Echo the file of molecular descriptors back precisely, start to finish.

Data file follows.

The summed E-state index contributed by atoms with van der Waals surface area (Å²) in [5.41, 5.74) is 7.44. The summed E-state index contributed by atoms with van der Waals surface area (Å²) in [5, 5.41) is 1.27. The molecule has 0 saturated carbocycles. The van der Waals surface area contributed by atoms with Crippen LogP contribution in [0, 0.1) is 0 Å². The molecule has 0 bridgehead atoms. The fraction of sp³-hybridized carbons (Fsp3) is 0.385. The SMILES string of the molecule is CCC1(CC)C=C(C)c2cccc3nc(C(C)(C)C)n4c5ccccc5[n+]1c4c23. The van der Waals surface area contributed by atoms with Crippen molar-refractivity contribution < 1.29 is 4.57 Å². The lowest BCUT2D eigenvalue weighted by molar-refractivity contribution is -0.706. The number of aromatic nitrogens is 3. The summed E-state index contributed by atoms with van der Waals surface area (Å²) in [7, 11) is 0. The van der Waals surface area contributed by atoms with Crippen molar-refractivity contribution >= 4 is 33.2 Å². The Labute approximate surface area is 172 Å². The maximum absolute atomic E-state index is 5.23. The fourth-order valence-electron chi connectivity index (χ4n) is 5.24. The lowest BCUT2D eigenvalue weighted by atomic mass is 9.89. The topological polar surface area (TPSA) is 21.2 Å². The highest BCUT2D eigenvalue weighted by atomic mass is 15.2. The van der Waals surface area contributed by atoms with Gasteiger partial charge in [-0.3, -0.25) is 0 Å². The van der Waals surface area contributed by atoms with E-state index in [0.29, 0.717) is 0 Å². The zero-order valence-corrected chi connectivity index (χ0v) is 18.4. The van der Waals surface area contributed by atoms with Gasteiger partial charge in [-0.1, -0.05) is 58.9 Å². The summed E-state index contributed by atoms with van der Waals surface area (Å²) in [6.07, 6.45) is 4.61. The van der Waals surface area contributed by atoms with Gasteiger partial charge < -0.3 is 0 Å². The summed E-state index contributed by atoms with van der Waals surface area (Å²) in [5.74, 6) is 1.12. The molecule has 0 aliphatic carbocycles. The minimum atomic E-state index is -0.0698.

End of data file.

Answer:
The summed E-state index contributed by atoms with van der Waals surface area (Å²) in [5.41, 5.74) is 7.44. The summed E-state index contributed by atoms with van der Waals surface area (Å²) in [5, 5.41) is 1.27. The molecule has 0 saturated carbocycles. The van der Waals surface area contributed by atoms with Crippen LogP contribution in [0, 0.1) is 0 Å². The molecule has 0 bridgehead atoms. The fraction of sp³-hybridized carbons (Fsp3) is 0.385. The SMILES string of the molecule is CCC1(CC)C=C(C)c2cccc3nc(C(C)(C)C)n4c5ccccc5[n+]1c4c23. The van der Waals surface area contributed by atoms with Crippen molar-refractivity contribution < 1.29 is 4.57 Å². The lowest BCUT2D eigenvalue weighted by molar-refractivity contribution is -0.706. The number of aromatic nitrogens is 3. The summed E-state index contributed by atoms with van der Waals surface area (Å²) in [7, 11) is 0. The van der Waals surface area contributed by atoms with Crippen molar-refractivity contribution >= 4 is 33.2 Å². The Labute approximate surface area is 172 Å². The maximum absolute atomic E-state index is 5.23. The fourth-order valence-electron chi connectivity index (χ4n) is 5.24. The lowest BCUT2D eigenvalue weighted by atomic mass is 9.89. The topological polar surface area (TPSA) is 21.2 Å². The highest BCUT2D eigenvalue weighted by atomic mass is 15.2. The van der Waals surface area contributed by atoms with Gasteiger partial charge in [-0.3, -0.25) is 0 Å². The van der Waals surface area contributed by atoms with E-state index in [0.29, 0.717) is 0 Å². The zero-order valence-corrected chi connectivity index (χ0v) is 18.4. The van der Waals surface area contributed by atoms with Gasteiger partial charge in [-0.1, -0.05) is 58.9 Å². The summed E-state index contributed by atoms with van der Waals surface area (Å²) in [6.07, 6.45) is 4.61. The van der Waals surface area contributed by atoms with Gasteiger partial charge < -0.3 is 0 Å². The summed E-state index contributed by atoms with van der Waals surface area (Å²) in [5.74, 6) is 1.12. The molecule has 0 aliphatic carbocycles. The minimum atomic E-state index is -0.0698.